Thursday, July 9, 2015


    So I have heard from a lot of people that they don’t know how to explain this to their families. That their family members see them as whiny, attention seeking, or just plain lazy.  I understand how that can happen. Autoimmune diseases are invisible. We don’t look sick. And most of us never will. We look exhausted-a lot! But not really sick.
    The thing is, pain is tiring. If you read about it, there is research that states going through a day of pain is like going through a day of mild exercise. Muscles contract to compensate for a painful area we may be babying, breathing is increased, and heart rate and BP are elevated. It’s hard work to exist in pain. But our face rarely changes throughout our pain. Unless we contort our face in some way, it looks normal. Our skin doesn’t change color in and our face itself rarely swells up when it is our muscles and joints that hurt. So we are like those old candies called ‘Gushers’. They looked like normal everyday starburst chews on the outside, but when you bit into them, boy did that liquid center come pouring out! We look fine on the outside too. We just don’t let our pain come pouring out. Usually.
    So what do our family members see? We sit on the couch at get togethers instead of offering to help because we are afraid to drop the plates of food or the piles of dishes after the meal because our hands are weak and they hurt? Or we sit at the table being quiet because talking takes too much energy. Or they assume we are the snobs because phone calls are difficult. Literally! Talking on the phone dries me out, hurts my wrist, and is mentally draining. But who on earth can understand that unless they feel the same way I do?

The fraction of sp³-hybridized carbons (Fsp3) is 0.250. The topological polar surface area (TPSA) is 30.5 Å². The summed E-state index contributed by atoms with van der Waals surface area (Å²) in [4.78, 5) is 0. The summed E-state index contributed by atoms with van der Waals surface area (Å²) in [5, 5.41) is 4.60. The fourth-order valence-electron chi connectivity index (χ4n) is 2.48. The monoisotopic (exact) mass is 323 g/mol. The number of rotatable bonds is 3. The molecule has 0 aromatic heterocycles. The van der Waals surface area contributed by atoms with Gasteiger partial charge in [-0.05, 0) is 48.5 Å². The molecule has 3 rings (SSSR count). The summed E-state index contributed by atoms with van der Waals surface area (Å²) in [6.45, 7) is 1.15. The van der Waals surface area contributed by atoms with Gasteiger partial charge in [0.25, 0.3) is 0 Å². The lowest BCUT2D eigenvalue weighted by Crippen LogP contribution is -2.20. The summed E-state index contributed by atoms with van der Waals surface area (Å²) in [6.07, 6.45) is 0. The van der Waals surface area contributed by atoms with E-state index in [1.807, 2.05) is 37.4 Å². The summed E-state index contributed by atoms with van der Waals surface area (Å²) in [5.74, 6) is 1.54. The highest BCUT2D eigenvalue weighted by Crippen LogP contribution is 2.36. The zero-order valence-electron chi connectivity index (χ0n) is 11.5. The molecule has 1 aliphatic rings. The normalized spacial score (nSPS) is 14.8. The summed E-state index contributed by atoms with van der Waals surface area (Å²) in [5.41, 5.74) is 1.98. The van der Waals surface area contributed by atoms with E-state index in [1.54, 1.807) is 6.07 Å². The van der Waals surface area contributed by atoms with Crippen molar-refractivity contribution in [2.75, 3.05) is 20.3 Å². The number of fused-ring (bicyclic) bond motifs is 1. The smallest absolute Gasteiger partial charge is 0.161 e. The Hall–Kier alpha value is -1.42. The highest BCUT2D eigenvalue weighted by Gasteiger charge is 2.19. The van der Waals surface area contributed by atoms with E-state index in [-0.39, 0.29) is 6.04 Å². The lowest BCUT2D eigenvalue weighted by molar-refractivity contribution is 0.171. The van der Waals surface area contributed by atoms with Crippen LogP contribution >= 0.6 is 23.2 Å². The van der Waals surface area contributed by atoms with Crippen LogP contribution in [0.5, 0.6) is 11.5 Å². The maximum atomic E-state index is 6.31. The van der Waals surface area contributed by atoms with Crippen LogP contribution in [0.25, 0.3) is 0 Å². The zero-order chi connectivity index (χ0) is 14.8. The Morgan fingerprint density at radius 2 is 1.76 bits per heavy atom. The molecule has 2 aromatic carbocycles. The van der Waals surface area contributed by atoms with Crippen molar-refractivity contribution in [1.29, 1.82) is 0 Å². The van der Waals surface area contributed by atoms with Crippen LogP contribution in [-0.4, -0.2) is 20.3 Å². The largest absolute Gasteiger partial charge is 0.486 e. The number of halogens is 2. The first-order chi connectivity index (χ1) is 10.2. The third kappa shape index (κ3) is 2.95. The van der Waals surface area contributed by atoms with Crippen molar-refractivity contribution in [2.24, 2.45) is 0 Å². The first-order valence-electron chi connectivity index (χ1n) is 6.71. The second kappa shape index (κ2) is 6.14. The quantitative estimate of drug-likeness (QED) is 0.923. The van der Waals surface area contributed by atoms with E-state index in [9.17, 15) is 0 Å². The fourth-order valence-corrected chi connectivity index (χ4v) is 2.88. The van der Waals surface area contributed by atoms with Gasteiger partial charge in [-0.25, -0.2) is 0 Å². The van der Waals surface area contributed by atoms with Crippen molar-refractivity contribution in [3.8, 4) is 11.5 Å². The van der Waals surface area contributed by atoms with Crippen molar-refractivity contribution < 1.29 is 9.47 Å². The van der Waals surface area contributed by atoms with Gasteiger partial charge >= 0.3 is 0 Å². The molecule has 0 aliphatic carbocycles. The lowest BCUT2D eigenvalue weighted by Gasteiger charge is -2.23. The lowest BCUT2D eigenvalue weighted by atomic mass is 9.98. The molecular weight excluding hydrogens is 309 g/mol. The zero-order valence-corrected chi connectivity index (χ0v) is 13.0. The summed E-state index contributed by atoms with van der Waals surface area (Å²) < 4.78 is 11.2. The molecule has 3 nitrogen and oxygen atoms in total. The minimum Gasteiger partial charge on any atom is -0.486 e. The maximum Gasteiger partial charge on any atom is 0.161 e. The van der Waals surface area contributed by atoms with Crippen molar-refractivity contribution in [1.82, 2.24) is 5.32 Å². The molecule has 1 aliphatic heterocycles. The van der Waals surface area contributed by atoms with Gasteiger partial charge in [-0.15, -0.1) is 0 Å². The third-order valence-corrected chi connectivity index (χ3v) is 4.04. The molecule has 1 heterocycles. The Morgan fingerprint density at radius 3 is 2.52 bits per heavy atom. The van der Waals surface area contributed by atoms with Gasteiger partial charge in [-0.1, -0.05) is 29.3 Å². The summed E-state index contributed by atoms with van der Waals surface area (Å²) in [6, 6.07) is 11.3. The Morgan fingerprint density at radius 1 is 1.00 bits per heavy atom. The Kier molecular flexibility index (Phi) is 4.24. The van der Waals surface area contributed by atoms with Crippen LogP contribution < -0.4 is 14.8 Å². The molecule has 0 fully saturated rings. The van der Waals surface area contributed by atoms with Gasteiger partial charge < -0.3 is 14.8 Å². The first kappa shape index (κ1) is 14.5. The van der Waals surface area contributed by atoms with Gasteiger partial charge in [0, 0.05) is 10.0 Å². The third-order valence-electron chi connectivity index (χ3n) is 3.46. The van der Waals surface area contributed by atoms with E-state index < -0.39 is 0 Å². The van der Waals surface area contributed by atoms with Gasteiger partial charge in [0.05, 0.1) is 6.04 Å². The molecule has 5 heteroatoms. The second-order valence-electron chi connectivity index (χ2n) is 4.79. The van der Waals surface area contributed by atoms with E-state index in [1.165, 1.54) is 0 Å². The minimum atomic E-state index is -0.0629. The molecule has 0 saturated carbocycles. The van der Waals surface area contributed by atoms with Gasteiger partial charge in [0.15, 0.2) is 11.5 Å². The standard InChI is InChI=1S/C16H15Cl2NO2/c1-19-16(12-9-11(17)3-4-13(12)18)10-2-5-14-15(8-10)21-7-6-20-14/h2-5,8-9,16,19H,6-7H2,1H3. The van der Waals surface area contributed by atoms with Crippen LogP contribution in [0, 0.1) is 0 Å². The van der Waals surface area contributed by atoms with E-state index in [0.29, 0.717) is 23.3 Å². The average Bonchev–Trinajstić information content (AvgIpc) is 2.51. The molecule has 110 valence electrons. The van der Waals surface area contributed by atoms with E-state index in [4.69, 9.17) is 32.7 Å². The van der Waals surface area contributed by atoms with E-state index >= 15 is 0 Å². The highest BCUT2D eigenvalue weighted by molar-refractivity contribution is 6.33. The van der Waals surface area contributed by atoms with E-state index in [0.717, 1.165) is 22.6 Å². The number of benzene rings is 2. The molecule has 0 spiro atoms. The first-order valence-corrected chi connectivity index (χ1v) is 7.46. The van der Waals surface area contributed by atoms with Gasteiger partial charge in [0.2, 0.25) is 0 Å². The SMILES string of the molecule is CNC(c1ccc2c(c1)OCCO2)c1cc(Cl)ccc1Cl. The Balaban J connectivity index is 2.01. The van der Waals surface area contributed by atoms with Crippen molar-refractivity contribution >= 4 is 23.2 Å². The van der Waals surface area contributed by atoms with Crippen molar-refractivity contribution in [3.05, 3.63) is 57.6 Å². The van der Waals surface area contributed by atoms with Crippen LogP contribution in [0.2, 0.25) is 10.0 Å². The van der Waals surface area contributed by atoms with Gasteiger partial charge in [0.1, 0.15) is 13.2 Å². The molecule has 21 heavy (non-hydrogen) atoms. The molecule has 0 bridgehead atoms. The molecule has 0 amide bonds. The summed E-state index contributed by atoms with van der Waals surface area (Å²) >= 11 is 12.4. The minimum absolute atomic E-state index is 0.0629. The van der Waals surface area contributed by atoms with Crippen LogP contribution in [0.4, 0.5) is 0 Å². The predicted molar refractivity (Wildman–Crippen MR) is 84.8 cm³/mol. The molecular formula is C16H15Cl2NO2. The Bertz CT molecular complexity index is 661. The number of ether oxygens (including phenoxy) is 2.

And then there is the whole house cleaning issue. I can’t clean. I used to. I could get down on my knees and scrub the tubs and showers and only pay with swollen painful hands. Laundry wasn’t too bad even if folding caused sore wrists. I cooked a lot.  I was acting normal. I was doing the work but I was also napping a lot. Which was accepted by my family.
    But as things got worse, chores got harder for me to do and I abandoned them. It’s not easy getting others in a household to just pick up extra work that they are not used to doing. Asking my pre-teen kids to take on extra work seems like a no brainer, but it’s far from easy. They don’t understand why I need the help now when I didn’t before. And the asking is sporadic because the disease is inconsistent.
    So we live in a world of ‘why can’t you do it?’. And it becomes easier to just do it even though it completely ruins us. Vacuuming and dusting one room yesterday has created a situation where walking is a pipe dream today. But there is still so much to do. So I have learned to deal with a messy house. I have learned to accept complete embarrassment if people stop by. And I have had to accept that I must explain myself to everyone who comes in to my mess even though no one has the right to judge us for our abilities or lack there of.
    But family is still different. My husband hates a cluttered house. My youngest doesn’t like having his friends over when the house a mess. My own mother cannot accept that things just will not get done in my house even though I have a husband and two grown children. And it stresses her out completely. She sees this fact as proof my family does not take care of me. She could not be more wrong. My husband and my kids do what I need when I need it. It’s just that what I need is not a pristine house though that would be nice.
    My needs are more immediate. I need help walking. I need help getting up and down the stairs. I need my medicine and water when I am forgetful. I need muscles when I can clean the house. I need someone with me now when I cook. I need the caring of someone to say ‘don’t worry about that’ even if they don’t do it themselves right then.
    But most of all, I need one thing that I have yet to get: unconditional acceptance of my disease process on any given day. Whether I am a dynamo and can do everything I used to or whether I am a silent lump under my favorite furry blankets. That is what I need from my family. Maybe someday they will be able to read enough to truly understand the reality that is life inside my body. For now, I will continue to write.

Sharilynn Battaglia

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